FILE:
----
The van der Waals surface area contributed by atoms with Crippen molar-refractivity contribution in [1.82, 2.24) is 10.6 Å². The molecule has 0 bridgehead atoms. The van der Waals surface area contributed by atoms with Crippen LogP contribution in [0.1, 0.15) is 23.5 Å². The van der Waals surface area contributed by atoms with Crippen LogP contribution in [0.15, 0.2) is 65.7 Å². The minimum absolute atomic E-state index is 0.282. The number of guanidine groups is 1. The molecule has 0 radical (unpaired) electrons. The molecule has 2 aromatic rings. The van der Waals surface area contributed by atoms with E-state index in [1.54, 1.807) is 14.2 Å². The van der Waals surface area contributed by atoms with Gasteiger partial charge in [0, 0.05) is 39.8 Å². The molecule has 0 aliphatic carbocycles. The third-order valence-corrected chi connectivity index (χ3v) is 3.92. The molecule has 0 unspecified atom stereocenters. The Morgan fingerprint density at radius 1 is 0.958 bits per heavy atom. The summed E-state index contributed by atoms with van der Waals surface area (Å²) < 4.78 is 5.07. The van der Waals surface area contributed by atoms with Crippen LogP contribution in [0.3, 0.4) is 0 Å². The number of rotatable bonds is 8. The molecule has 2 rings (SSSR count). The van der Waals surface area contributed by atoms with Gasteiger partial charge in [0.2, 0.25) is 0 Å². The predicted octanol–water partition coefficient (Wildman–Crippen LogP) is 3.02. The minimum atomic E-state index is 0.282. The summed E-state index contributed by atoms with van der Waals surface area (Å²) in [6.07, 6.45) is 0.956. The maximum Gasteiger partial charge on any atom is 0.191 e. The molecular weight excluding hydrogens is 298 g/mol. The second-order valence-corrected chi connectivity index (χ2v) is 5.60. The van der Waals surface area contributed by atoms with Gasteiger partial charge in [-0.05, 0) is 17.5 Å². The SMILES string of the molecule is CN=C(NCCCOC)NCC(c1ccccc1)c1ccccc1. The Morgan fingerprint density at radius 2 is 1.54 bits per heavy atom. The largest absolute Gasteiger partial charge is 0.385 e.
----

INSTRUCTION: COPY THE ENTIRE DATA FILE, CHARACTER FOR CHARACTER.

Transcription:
The van der Waals surface area contributed by atoms with Crippen molar-refractivity contribution in [1.82, 2.24) is 10.6 Å². The molecule has 0 bridgehead atoms. The van der Waals surface area contributed by atoms with Crippen LogP contribution in [0.1, 0.15) is 23.5 Å². The van der Waals surface area contributed by atoms with Crippen LogP contribution in [0.15, 0.2) is 65.7 Å². The minimum absolute atomic E-state index is 0.282. The number of guanidine groups is 1. The molecule has 0 radical (unpaired) electrons. The molecule has 2 aromatic rings. The van der Waals surface area contributed by atoms with E-state index in [1.54, 1.807) is 14.2 Å². The van der Waals surface area contributed by atoms with Gasteiger partial charge in [0, 0.05) is 39.8 Å². The molecule has 0 aliphatic carbocycles. The third-order valence-corrected chi connectivity index (χ3v) is 3.92. The molecule has 0 unspecified atom stereocenters. The Morgan fingerprint density at radius 1 is 0.958 bits per heavy atom. The summed E-state index contributed by atoms with van der Waals surface area (Å²) < 4.78 is 5.07. The van der Waals surface area contributed by atoms with Crippen LogP contribution in [0.3, 0.4) is 0 Å². The number of rotatable bonds is 8. The molecule has 2 rings (SSSR count). The van der Waals surface area contributed by atoms with Gasteiger partial charge in [0.2, 0.25) is 0 Å². The predicted octanol–water partition coefficient (Wildman–Crippen LogP) is 3.02. The minimum atomic E-state index is 0.282. The summed E-state index contributed by atoms with van der Waals surface area (Å²) in [6.07, 6.45) is 0.956. The maximum Gasteiger partial charge on any atom is 0.191 e. The molecular weight excluding hydrogens is 298 g/mol. The second-order valence-corrected chi connectivity index (χ2v) is 5.60. The van der Waals surface area contributed by atoms with Gasteiger partial charge in [-0.05, 0) is 17.5 Å². The SMILES string of the molecule is CN=C(NCCCOC)NCC(c1ccccc1)c1ccccc1. The Morgan fingerprint density at radius 2 is 1.54 bits per heavy atom. The largest absolute Gasteiger partial charge is 0.385 e.